Thank you for writing this guest post K. No one deserves to be on the receiving end of mommy shaming, everyone has their own methods. Keep being amazing, T couldn’t ask for a better mum!
You know that feeling when you’re lying in bed just about to fall asleep and suddenly you’re falling and wake yourself up with a jump? Your heart is beating out of your chest and you’re looking around for the non-existent cause of your wakefulness; this is what parenting sometimes feels like to me.
I’m both a perfectionist and a dedicated parent which can occasionally be a double-edged sword. Before the wee baby T was born my husband and I bought every parenting book we could get our hands on. I thought if I studied hard enough before T was born I would have this parenting thing on lockdown. My naivety was short-lived. While I’m confident that everything I do for my son comes from a place of love and devotion, there is always a voice in the back of my mind asking is this the right thing to be doing; am I doing enough; am I doing it right? Without realizing it I started mommy shaming myself.
Last week I received a private message on Facebook from a girlfriend I hadn’t spoken to since high school,
“Hey! This is totally random, and I fully realize it’s none of my business. I’m only messaging you in case you didn’t know already. I saw your post about feeding your (adorable!) babe solids… Just so you know, most pediatricans are shockingly not trained in nutrition. The current recommendations based on studies are that 6 months in addition to readiness signs are the best choice. This link gives more info. Again, if you’ve done your research and this is your choice, I am sorry for annoying you! I just wanted to pass on some info from one mom to another 😊”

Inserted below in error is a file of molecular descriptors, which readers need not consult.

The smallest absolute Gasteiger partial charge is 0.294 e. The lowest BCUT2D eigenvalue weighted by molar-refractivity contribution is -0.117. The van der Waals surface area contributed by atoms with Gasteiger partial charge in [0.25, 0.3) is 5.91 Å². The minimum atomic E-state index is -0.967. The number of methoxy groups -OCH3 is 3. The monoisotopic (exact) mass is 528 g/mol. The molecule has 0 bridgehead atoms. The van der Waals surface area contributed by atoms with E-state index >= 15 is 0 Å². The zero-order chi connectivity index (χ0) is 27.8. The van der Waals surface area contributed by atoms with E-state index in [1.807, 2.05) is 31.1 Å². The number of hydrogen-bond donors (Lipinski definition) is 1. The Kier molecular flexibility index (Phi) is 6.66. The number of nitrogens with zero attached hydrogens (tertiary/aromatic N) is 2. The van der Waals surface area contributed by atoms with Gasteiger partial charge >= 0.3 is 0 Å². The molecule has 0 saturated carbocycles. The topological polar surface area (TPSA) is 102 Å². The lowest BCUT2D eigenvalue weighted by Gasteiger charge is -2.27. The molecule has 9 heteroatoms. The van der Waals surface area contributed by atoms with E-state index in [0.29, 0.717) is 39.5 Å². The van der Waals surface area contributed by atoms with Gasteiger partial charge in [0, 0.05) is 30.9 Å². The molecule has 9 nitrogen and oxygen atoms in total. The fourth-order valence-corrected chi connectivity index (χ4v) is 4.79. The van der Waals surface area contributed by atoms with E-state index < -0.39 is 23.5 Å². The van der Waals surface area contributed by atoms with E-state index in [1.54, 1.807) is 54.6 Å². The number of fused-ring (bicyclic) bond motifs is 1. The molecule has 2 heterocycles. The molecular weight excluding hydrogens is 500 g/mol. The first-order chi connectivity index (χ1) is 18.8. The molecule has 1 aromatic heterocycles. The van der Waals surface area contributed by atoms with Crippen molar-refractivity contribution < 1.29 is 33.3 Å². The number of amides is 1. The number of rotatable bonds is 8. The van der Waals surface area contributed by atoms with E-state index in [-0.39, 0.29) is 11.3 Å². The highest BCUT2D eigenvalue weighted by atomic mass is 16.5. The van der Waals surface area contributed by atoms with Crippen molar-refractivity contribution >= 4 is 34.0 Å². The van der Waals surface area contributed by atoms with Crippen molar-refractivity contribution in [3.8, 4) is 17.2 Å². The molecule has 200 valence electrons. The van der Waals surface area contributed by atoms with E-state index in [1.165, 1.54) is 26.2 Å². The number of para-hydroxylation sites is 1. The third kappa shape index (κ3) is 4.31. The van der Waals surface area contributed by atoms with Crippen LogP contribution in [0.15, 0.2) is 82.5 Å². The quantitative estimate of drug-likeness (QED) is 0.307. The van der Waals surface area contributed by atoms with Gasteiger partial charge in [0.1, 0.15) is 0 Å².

Cue that sickening feeling of falling, as I read this blog that said I had now put my son at risk of Diabetes, SIDS, Celiac disease and something especially terrifying called, “necrotizing enterocolitis (NEC)”.
I won’t link to the blog, because I don’t want other parents reading this to second guess doctors medical advice for their child.
After I hit the proverbial ground I felt really angry and couldn’t place why. It was only days later that I realized this “helpful” message is the new Mom shaming. It’s a back-handed, humble-brag, that immediately assumes both myself and my doctor are feckless. However, upon first reading this message, it sounds like this friend genuinely wants to help me; and maybe she does. It’s possible that she trusts blog posts more than she trusts her child’s pediatrician (which I hope isn’t the case).
We are lucky that the Wee Baby T’s pediatrician is both a doctor at SickKids and a professor at the University of Toronto. I trust his medical advice and expertise implicitly and don’t need to fact check his recommendations with Google.
We, as parents, need to lift each other up.
We need to spend more time giving encouragement, rather than interject faults. If someone’s parenting is different from yours or their doctor has recommended an alternative course of action to your beliefs, please take a breath and review how that “helpful” piece of information could come across as Mommy shaming.
PS: We shared the blog post in question with our pediatrician, who said it was complete B.S.
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